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ment am I come into this world, that they which see not might see, and that they which see might be made blind"." be made blind." "I am come a light into this world, that whosoever believeth on me should not abide in darkness"."-Did he also raise up the dead? He did it that we might "believe that the Father had sent him;" that we might know that he is "the resurrection, and the life; that he that believeth in him, though he were dead, yet shall live, and that whosoever liveth and believeth in him shall not die eternally." And He still demands of us as he did of Martha, "Believest thou this?" Blessed shall we be, if we can concur with her in the declaration, "Yea, Lord, I believe that thou art the Christ, the Son of God, that should come into the world." Once more then I repeat by way of caution, "Blessed is he whosoever shall not be offended in Jesus!"

a John ix. 39.

b Ibid. xii. 46.

• Ibid. xi. 25-27.








St. LUKE XI. 20.

But if I with the finger of God cast out devils, no doubt the kingdom of God is come upon you.

THESE words form a portion of that discourse, in which our Lord answers the well known cavil of the Pharisees, who, more than once ascribed to Satanic co-operation the miracles mentioned in our text. Of no miracles have the Evangelists made more frequent mention, of none have they given a more circumstantial description. They are moreover of so remarkable a character, as to suggest an inquiry into their nature; and as our Lord entered into an argument with a view of evincing the reality of divine co-operation in that particular class of miracles, and, having established his position, specified the particular inference to

be drawn from it, the consideration of this subject must not be omitted, in a course of Lectures designed to review and illustrate our Lord's reasonings respecting the evidences of his mission.

Our attention must, in the first place, be directed to the nature and reality of the miracles in question. The Evangelists state', that there were brought unto Jesus such as were "possessed with devils," such as were "vexed with unclean spirits;" and that "he healed them," and "cast out the spirits with a word." To whatever decision we come as the nature and origin of the affliction described in these terms, of its reality we can entertain no doubt. In some instances the Evangelists have recorded, either in their own words, or in the words of those who requested Jesus to extend his compassion to the sufferers, many of the symptoms of the disorder with which they were affected. They were the visible and pitiable exhibitions of melancholy, furious distraction, and convulsion. That all these ceased at the will and by the word of Jesus is not less evident. "The people were amazed, insomuch that they questioned among themselves saying, What thing is this? What new doctrine is this? for with authority commandeth he the unclean spirits, and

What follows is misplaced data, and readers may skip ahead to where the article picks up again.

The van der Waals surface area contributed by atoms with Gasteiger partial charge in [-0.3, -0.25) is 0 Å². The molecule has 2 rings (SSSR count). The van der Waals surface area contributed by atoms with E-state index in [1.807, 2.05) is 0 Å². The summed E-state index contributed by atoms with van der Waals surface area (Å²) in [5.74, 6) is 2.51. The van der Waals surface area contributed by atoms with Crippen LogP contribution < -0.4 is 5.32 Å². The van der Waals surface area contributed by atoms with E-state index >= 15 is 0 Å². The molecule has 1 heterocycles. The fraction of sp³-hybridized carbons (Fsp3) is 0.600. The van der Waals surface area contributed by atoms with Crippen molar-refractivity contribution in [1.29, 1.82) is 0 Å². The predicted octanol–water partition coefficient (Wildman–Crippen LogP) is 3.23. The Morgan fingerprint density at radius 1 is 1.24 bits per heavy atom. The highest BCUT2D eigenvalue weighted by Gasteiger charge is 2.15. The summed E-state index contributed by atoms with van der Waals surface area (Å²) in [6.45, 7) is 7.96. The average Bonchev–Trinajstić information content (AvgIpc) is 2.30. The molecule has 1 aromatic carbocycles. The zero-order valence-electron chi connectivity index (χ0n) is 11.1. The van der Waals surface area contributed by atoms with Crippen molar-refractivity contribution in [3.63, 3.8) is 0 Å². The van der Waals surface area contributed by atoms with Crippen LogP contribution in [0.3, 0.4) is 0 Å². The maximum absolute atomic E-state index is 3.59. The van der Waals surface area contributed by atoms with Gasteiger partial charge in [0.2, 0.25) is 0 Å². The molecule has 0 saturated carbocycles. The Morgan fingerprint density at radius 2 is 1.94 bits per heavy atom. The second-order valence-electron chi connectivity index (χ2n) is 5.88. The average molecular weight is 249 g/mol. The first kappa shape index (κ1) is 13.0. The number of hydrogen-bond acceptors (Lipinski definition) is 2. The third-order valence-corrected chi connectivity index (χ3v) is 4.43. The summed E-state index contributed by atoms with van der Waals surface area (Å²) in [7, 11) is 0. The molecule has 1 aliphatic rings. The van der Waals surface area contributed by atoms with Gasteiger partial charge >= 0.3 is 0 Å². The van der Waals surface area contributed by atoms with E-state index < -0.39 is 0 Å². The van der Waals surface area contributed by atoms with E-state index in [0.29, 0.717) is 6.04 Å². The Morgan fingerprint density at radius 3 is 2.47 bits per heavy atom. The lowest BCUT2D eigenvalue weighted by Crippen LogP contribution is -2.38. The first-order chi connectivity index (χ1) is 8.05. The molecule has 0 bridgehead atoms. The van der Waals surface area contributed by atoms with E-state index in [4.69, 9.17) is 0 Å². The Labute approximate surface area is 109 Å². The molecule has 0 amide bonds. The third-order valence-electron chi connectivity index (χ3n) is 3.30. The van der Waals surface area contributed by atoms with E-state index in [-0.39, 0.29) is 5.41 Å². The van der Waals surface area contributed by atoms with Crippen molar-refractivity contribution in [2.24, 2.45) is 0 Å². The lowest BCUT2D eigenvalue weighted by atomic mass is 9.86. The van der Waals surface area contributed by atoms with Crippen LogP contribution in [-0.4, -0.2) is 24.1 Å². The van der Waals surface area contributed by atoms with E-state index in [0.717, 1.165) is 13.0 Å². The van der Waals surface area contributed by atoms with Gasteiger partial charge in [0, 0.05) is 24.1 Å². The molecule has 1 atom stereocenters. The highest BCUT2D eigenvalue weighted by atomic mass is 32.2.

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Matt. viii. 16. Luke 18.

they do obey him"." "The unclean spirit came out of one, and hurt him not ";""the people found another sitting, and clothed, and in his right mind;" the daughter of the Syrophenician woman "was made whole from the hour," in which Jesus declared to her that her petition was granted. The Pharisees never denied the reality of the cure, though they endeavoured to account for it in such a way as might obviate the inferences which the multitude were disposed to make from it. And the fact itself must have been both notorious and undeniable, which drove them to the necessity of adopting such a procedure.

But still the question remains to be answered, what was the nature of the calamity itself, to which these unhappy sufferers had been subjected, and from which they were delivered? We are told by some that all these were cases either of insanity or of epilepsy; and that they are to be considered as ordinary disorders, resulting from natural causes. Such an opinion makes this class of miracles to differ little, if at all, from the healing of the sick, the lame, and the blind. We have, in that case, a greater variety of instances of the same description of miracle; and undoubtedly, the reality of the miracle being

b Mark i. 27.

e Matt. xv. 28.

c Luke iv. 35.

d Luke viii. 35.

undeniable, the same general inference is deducible in favour of the divine mission and Messiahship of Jesus. But it cannot but occur to us, that there is a peculiarity in the inference drawn in the text from these miracles, which may dispose us to hesitate, at least, in admitting such an opinion; and to suppose that there may also be a peculiarity in the miracles themselves. But of this we shall be better prepared to judge hereafter.

There is, however, another difficulty in admitting that opinion. If the Evangelists had merely, as in other cases, described the symptoms of these disorders, the question whether they were at all different from ordinary disorders would never, probably, have been agitated. Did it appear, that those only who applied to Jesus in behalf of their suffering friends, ascribed their disorder to a demoniacal possession, and had we been told, at the same time, that such was the general opinion of the Jewish nation in that age, we might at once have granted that the notion was merely a vulgar error. But we naturally pause, when we find that the Evangelists themselves ascribe the disorder to the same cause, in a great variety of form and expression, repeatedly distinguishing the demoniacs from other sick and afflicted persons". Even this perhaps might not

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Matt. iv. 24. Mark i. 34. Luke vi. 17, 18.

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